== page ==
“Many people left the village because of the war. The village was very affected by the war because it is so close to the Liberian border. Many stayed on in Guinea, not wishing to return because the people they depend on are no longer here. There are thus many widows and single parents and for those who are not educated and who have lost their husband, it is very difficult to survive with 4 or 5 children.

There is free education in Freetown, but not in Kailahun. The teachers are mainly unpaid, volunteer, community teachers; there are only a few, government (and therefore paid) teachers. The parents come together to pay them a small fee, but contributing to this is very difficult for the single parents. Consequently, their children cannot go to school.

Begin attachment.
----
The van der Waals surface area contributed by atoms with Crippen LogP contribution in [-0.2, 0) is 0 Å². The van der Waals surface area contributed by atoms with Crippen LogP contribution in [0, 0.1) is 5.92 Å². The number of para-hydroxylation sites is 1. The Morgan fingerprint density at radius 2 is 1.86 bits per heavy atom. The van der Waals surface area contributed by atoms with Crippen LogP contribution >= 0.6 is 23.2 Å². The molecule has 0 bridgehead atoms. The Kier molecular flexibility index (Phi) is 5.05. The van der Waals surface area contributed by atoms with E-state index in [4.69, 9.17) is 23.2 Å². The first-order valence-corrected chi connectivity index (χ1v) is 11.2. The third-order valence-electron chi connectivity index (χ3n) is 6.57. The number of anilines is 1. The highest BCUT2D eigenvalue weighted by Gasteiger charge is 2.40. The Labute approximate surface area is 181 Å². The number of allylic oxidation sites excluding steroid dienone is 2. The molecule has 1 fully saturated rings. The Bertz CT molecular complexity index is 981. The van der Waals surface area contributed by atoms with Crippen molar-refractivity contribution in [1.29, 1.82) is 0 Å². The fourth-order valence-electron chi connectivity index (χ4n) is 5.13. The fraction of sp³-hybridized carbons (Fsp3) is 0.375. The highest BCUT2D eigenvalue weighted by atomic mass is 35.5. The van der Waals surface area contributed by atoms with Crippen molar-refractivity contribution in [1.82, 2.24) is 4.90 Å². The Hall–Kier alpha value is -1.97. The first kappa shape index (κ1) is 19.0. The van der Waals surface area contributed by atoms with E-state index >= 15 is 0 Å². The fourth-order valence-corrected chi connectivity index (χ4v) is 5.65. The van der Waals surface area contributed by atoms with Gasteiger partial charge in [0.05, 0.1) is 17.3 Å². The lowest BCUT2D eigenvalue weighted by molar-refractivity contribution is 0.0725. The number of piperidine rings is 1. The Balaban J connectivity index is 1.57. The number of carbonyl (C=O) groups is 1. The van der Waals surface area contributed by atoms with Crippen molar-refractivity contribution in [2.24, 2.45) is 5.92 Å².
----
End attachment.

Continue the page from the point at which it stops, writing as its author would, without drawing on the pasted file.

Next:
We are trying to respond to the needs of the most vulnerable children but some children are still not going to school. Meanwhile, the schools are over-crowded.

I like the programme; it is good. It helps children to be fluent and more open to listen to each other and share their problems, which is very important. I now see children teaching their colleagues at home.

My daughter, who is nearly 11 and a Young Facilitator, is working with a medium-sized group. I admire her; she is building a career.”



27 years old, Youth Leader and Member of CSC

Mother of a Young Facilitator

“I have been a Community Sensitisation Committee (CSC) member for a year and I really
enjoy talking to the parents. Most of them are not prioritising education and I want them to understand how important it is, so I am sensitising them to enrol their children on time.